Think again: Get a second opinion

Most patients believe and trust a diagnosis and treatment plan their physician provides them. So why is a second opinion in medicine so important? The “practice of medicine” is a term used to imply a variety of diagnoses and treatments. Yes, there is a standard of care in every medical discipline, but there are also many physician-driven distinctions in getting to a definitive diagnosis with a treatment plan. These decisions have many caveats and directly impact a patient’s care and outcome. In 1972, second surgical opinion programs were established to improve medical care and control health care costs. Today approximately one in 20 patients are exposed to preventable harm in medical care. We coin this harm as a medical error.

A medical error is an unintended act of omission or commission or does not achieve its intended outcome. It is further defined as the failure of a planned action to be completed as intended (an error of execution), the use of a wrong plan to achieve an aim (an error of planning) or a deviation from the process of care that may or may not cause harm to the patient. Patient harm from medical error can occur at the individual (physician/surgeon) or system (hospital) level.

The list of medical errors is constantly expanding to categorize preventable factors and events better. Nonetheless, statistically speaking, if a medical error were considered a disease, it would rank the third leading cause of death in the U.S.

Why should you get a second opinion?

Second opinion consultations can significantly change diagnosis, treatment, or prognosis in a substantial proportion (10%-62%) of cases.

In 2017 a study by Mayo Clinic found that second opinions usually resulted in a change or refined diagnosis. Of the 286 cases reviewed, only 12% of patients had the same diagnosis after their first and second opinions. However, in two-thirds of the cases, the second opinion revealed more information that was viewed as essential and resulted in a refined diagnosis. It has been well documented that overconfidence by a physician or surgeon can lead to diagnostic error. Implicit and unconscious biases are also well-known factors that can lead to differential medical treatment and possible errors. Interestingly the final diagnosis in the remaining 20% was distinctly different from the initial diagnosis.

Patient safety strategies are now more in vogue; thus, the need for second opinions is increasing. The advancement of technology and instant access to information (Google, WebMD and so many other online health information sites) leads to a patient-driven demand for better health care and treatment options. This expansion in health information via technology and social media is a two-edged sword with lots of disinformation; thus, patients should beware.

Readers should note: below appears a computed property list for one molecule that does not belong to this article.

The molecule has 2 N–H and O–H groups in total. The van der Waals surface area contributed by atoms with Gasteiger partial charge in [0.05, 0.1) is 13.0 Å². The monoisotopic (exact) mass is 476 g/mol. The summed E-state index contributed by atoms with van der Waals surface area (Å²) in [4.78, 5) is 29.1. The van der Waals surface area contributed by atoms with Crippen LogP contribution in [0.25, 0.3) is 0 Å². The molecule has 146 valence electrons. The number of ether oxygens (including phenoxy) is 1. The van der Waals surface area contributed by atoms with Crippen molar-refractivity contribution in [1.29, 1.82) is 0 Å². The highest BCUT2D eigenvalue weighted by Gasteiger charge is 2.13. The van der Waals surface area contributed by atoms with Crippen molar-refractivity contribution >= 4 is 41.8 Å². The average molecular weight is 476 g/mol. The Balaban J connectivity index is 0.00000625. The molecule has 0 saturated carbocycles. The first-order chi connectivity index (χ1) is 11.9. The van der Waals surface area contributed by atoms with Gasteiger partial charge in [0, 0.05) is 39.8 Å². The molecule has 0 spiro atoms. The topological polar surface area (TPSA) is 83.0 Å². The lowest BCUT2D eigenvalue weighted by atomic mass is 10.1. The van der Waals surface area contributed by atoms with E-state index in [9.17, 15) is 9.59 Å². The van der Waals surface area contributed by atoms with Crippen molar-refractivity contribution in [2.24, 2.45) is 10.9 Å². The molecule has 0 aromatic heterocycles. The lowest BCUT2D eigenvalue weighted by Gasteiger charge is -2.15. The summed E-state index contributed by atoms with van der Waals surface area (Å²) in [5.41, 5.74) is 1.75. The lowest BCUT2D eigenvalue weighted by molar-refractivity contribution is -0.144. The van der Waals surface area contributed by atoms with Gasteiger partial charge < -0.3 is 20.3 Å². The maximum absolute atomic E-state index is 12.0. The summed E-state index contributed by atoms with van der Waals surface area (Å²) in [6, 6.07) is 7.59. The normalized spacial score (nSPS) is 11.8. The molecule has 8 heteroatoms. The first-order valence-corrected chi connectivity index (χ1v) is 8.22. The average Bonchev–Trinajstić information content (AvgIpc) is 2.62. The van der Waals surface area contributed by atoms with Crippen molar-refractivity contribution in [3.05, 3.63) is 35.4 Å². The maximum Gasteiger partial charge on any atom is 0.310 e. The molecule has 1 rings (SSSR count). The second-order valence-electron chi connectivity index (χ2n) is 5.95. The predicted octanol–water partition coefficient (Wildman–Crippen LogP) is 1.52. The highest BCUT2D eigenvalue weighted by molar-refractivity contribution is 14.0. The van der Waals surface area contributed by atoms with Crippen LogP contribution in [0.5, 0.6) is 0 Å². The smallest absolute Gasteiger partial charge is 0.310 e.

In the end, the patient-physician relationship is crucial to overall decision-making for any plan of care, treatment, or surgery. There are many variations in the reviewed studies in health care literature as to the cost-effectiveness of second opinions in medicine. These studies could be easily misconstrued that there are no benefits to second opinions, thus possibly leading to little pay or no pay by insurance companies. A patient should consider the substantial short and long-term implications of their body’s health and well-being. In other words … it is worth it. Go with your intuition. When in doubt, or if you have more questions, get a second opinion.

It will benefit the patient’s treatment course and outcome.

Guidelines to consider when to get a second opinion:

  • When given a serious medical diagnosis
  • A long time with an illness
  • Surgical decisions
  • A new or unusual treatment plan
  • Not pleased with an initial diagnosis
  • Poor relationship or communication with physician/surgeon
  • Not given a reasonable time for decision-making and planning

Guidelines of how to obtain a second opinion:

  • Referral by the current physician/surgeon (they should not be insulted but accepting of your decision)
  • Make your appointment or call your insurance company and get a recommendation (most will pay)
  • Referral by a friend or family member
  • Telemedicine (online platforms that your insurance may cover or out-of-pocket cost).

To err is human. “The health care system is designed by humans, and error is inevitable as long as humans are involved. Personality, gender, motivation, and other constitutional factors will give rise to variation, which in turn begets uncertainty and unpredictability and, inevitably, error.”

So, think again! Consider a second opinion for your own peace of mind, and more importantly your medical safety.

Sonya M. Sloan is an orthopedic surgeon and author of The Rules of Medicine: A Medical Professional’s Guide for Success.